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  1. #1
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    Oracle performance with large tables

    Hi guys!

    I'm a junior php developer with little experience in large relational databases, read a lot theory since university but little practice (just mysql little installs at home), I'm wondering if you could gimme a hand...

    Now I'm dealing with an oracle db whose tables usually have thousands to few million rows. I'd like to speed up some queries involving in some cases 4 level inner joins, performing poorly imho (40 secs!), and after a second read on Rudy's Simply SQL I reach the conclusion Indexes and Views could improve those results, since most of them are too complicated (at this moment) for me to think on rewriting them. Notice the db is rarely updated/inserted, 3-4 times a year, all we do is selecting.

    So I'd like to know if you guys think these indexes could be a nice first step or should I try to set up an oracle free server at home to test and measure all this stuff. Before asking the dba to give me permissions to create views and indexes I'd like to make myself sure of what I need and want to do since there's a lot of people working on the server.

    Any help would be appreciated!

  2. #2
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    indexes will definitely improve performance of queries, if they don't already exist

    you'll have to optimize each query separately, though, because an index that improves one query might have no effect on another

    the good news is that you don't have to worry about impacting updates

    note that views won't do a thing for performance, they're just a "re-statement" of a query, and they can make queries that use the views simpler and easier to understand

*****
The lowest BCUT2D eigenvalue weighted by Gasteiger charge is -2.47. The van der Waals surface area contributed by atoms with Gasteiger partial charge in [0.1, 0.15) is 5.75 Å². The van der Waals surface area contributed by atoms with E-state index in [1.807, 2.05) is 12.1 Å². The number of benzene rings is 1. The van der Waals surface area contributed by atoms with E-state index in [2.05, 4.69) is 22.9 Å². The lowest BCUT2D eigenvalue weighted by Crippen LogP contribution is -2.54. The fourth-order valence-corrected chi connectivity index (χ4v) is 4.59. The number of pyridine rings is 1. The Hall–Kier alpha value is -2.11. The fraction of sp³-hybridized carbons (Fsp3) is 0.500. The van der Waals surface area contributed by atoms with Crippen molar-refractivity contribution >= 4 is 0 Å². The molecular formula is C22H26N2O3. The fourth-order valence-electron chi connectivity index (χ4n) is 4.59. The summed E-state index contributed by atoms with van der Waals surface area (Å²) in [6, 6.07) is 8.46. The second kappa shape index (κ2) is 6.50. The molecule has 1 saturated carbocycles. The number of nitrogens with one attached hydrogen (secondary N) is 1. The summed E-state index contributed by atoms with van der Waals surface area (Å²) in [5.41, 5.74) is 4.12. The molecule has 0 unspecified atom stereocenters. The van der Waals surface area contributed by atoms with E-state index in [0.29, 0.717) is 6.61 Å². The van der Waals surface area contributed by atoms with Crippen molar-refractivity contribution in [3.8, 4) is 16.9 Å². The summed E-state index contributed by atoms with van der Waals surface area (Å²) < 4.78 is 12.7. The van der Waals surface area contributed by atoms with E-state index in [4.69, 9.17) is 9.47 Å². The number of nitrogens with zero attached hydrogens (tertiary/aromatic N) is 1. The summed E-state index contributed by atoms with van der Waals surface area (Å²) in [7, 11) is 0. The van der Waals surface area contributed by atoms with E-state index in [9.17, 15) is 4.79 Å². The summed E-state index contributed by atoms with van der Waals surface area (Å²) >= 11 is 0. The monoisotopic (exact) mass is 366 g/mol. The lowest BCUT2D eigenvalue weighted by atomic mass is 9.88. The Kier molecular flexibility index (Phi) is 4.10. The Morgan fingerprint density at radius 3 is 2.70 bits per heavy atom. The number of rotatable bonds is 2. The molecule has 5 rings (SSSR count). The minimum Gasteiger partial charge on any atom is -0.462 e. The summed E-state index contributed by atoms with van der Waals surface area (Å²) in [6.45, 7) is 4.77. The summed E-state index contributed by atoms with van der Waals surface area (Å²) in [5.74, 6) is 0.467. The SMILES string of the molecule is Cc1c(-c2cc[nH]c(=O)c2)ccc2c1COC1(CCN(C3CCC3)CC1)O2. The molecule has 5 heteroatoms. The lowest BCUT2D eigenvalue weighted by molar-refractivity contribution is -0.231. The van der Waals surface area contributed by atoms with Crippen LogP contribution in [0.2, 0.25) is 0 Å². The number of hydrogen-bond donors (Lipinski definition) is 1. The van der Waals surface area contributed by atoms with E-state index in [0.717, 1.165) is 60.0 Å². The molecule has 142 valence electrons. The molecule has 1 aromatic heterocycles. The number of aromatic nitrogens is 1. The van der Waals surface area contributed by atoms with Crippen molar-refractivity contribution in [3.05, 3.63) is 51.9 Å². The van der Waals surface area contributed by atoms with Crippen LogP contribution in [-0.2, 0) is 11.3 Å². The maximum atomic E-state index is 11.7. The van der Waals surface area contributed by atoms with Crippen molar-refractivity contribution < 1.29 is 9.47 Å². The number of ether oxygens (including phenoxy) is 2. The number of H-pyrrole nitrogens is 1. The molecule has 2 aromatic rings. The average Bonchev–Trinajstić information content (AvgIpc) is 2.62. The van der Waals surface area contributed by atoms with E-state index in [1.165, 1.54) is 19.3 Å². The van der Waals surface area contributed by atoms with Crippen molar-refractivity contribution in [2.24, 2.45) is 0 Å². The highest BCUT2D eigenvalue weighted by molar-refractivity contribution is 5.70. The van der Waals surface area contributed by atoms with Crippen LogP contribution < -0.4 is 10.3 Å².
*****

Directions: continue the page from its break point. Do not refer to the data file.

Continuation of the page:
r937.com | rudy.ca | Buy my SitePoint book: Simply SQL
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  3. #3
    SitePοint Troll disgracian's Avatar
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    Since database updates are so infrequent, have you considered dumping all the data into a huge de-normalised table that's indexed to the hilt?

    Every time the DB is modified, re-run the query to build up the table again and do all of your selects against that.

    Cheers,
    D.

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    thank you a lot joining for this discussion, please note it's more about my own training than anything else

    Rudy: I have read up somewhere that creating views are kind of precalculated since they're stored to be frequently used: "Materialized views are an Oracle Silver Bullet when pre-joining tables together for super-fast response time. " - found at dba-oracle.com.

    I checked your book and found none of this but on the where clause performance tips, about indexing fk's and on & where condition fields.

    I've been checking the create DDL statetement for several tables (automated by Oracle SQL Developer) and I found most tables do not have pk constraints, I think because most of them are collecting numerical data instead of representing entities (please correct me if I'm wrong). There aren't either indexes at all. IŽll dive into Oracle/SQL Documentation about indexing.


    D: You mean dumping all the million-rows tables to a single one? what about all the different field names and disk space? The updates on the system are made from entire harddisks data although it may be every 3-4 months. I don't know if other university teams are inserting data regularly, but I'm sure they are not in the bunch of tables my fellows and I are dealing with.

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    aha, materialized views...

    these aren't really views, in the strict sense of the word -- they're more like redundant data in snapshot tables

    as for "collecting numerical data instead of representing entities" without any indexes at all -- you are not wrong, but the database designer was
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    SitePοint Troll disgracian's Avatar
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    Quote Originally Posted by Marcky View Post
    D: You mean dumping all the million-rows tables to a single one?
    It doesn't have to be a single table, as such. It depends on the data. Ultimately what you're trying to do is eliminate all costly joins.
    what about all the different field names and disk space?
    Disk space is probably the least of your worries. Space is cheap. As for field names, you can mitigate that by defining some views for the most common query scenarios.

    Cheers,
    D.


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